"Don't leave me!" I charged out from under the table, banging my head again, more painfully this time, and clawing at his clothes. "Don't ever go away from me!"

In response, Peter comforts her by telling her he will one day marry her and repeatedly professing his love: "my little baby love, my little girl." She is eight, he is 52, and it is heartbreaking.

But it is even more prurient: will she really take his "bunless hot dog" in her mouth? Will her mother, sitting upstairs in front of the TV, finally wonder what her child is up to? The reader cannot turn the pages fast enough.  Tiger, Tiger is "the incandescent memoir of a real-life Lolita," Maureen Tkacik wrote in The New York Observer. "It is a meditation on love and need and alienation and attachment," she goes on to say, "and on the human capacity for adapting to subjugation against an innate biological drive for freedom and autonomy." On the other hand, Jenny Diski, writing in The Guardian, found the book "as dreary a read as soft porn. It will titillate paedophiles and fantasists, but for most people, reading it will have the dismal, lowering effect ... of reality TV."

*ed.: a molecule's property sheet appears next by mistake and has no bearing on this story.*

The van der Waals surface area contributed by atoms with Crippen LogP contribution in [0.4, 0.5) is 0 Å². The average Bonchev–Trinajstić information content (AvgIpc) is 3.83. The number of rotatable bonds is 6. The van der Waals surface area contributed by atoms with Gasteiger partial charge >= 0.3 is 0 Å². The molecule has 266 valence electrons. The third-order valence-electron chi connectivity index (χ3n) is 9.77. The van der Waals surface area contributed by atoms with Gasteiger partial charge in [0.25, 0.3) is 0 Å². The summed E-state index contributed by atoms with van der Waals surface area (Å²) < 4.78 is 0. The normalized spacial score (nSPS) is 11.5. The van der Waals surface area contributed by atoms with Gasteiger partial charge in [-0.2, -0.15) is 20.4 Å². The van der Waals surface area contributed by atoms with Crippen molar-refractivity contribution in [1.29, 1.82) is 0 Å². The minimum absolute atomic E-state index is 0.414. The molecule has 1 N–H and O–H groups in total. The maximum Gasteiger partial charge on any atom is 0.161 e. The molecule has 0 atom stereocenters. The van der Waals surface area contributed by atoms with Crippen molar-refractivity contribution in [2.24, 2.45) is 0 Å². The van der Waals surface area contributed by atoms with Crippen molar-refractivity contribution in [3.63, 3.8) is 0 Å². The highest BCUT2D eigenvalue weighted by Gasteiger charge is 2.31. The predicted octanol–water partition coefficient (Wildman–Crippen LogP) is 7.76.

But hasn't memoir become the reality TV of literature? In the promotional materials Fragoso's publisher claims her book has "astonishing talk-about-ability," a phrase that itself is sure to appeal to the lowest common denominator. There is, of course, a reading group guide available. Certainly a cluster of budding pedophiles could sit together and discuss this book forever. It is filled with descriptions of Peter's seductive techniques, the games he introduced Margaux to, the animals and treats he bribed her with. We learn about the places they could go and the places where they were almost caught. It is not exactly  The Child-Lover's Code of Conduct but, for the curious child-lover, there is much to be learned in Tiger, Tiger.

None of this was intended by Fragoso, surely, who clearly states her reasons for writing and publishing her story in the afterword:

In addition to being my personal healing journey, this chronicle seeks to bring to light exactly how charismatic pedophiles work to entice kids; how likeable and engaging they can be.